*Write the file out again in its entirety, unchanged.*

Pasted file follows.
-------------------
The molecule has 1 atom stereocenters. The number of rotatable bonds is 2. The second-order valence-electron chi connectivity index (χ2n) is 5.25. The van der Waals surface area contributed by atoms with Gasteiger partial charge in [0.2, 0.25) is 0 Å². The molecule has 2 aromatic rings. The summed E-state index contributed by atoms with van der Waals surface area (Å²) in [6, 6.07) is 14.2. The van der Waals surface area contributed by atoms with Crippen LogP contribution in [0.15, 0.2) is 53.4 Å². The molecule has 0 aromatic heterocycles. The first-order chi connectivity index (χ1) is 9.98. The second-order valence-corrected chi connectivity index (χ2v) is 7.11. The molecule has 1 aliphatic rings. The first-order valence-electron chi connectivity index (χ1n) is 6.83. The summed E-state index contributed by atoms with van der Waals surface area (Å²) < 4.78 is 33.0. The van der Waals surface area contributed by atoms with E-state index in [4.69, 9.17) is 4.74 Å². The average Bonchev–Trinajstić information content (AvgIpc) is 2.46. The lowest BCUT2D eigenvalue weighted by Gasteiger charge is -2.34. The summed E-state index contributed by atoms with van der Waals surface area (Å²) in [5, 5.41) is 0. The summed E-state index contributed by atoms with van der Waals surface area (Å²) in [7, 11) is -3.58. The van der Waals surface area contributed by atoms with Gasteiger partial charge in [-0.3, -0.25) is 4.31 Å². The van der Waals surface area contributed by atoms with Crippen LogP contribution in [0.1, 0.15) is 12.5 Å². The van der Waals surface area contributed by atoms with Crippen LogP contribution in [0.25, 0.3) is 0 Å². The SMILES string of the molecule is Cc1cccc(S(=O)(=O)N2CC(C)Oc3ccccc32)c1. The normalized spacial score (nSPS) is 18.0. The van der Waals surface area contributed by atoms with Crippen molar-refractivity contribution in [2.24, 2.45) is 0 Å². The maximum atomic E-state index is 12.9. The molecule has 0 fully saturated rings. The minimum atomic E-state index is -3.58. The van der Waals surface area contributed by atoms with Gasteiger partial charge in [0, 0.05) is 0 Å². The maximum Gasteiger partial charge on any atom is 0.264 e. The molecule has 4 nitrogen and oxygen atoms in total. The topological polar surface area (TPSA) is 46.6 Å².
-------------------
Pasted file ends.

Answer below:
The molecule has 1 atom stereocenters. The number of rotatable bonds is 2. The second-order valence-electron chi connectivity index (χ2n) is 5.25. The van der Waals surface area contributed by atoms with Gasteiger partial charge in [0.2, 0.25) is 0 Å². The molecule has 2 aromatic rings. The summed E-state index contributed by atoms with van der Waals surface area (Å²) in [6, 6.07) is 14.2. The van der Waals surface area contributed by atoms with Crippen LogP contribution in [0.15, 0.2) is 53.4 Å². The molecule has 0 aromatic heterocycles. The first-order chi connectivity index (χ1) is 9.98. The second-order valence-corrected chi connectivity index (χ2v) is 7.11. The molecule has 1 aliphatic rings. The first-order valence-electron chi connectivity index (χ1n) is 6.83. The summed E-state index contributed by atoms with van der Waals surface area (Å²) < 4.78 is 33.0. The van der Waals surface area contributed by atoms with E-state index in [4.69, 9.17) is 4.74 Å². The average Bonchev–Trinajstić information content (AvgIpc) is 2.46. The lowest BCUT2D eigenvalue weighted by Gasteiger charge is -2.34. The summed E-state index contributed by atoms with van der Waals surface area (Å²) in [5, 5.41) is 0. The summed E-state index contributed by atoms with van der Waals surface area (Å²) in [7, 11) is -3.58. The van der Waals surface area contributed by atoms with Gasteiger partial charge in [-0.3, -0.25) is 4.31 Å². The van der Waals surface area contributed by atoms with Crippen LogP contribution in [0.1, 0.15) is 12.5 Å². The van der Waals surface area contributed by atoms with Crippen LogP contribution in [0.25, 0.3) is 0 Å². The SMILES string of the molecule is Cc1cccc(S(=O)(=O)N2CC(C)Oc3ccccc32)c1. The normalized spacial score (nSPS) is 18.0. The van der Waals surface area contributed by atoms with Crippen molar-refractivity contribution in [2.24, 2.45) is 0 Å². The maximum atomic E-state index is 12.9. The molecule has 0 fully saturated rings. The minimum atomic E-state index is -3.58. The van der Waals surface area contributed by atoms with Gasteiger partial charge in [0, 0.05) is 0 Å². The maximum Gasteiger partial charge on any atom is 0.264 e. The molecule has 4 nitrogen and oxygen atoms in total. The topological polar surface area (TPSA) is 46.6 Å².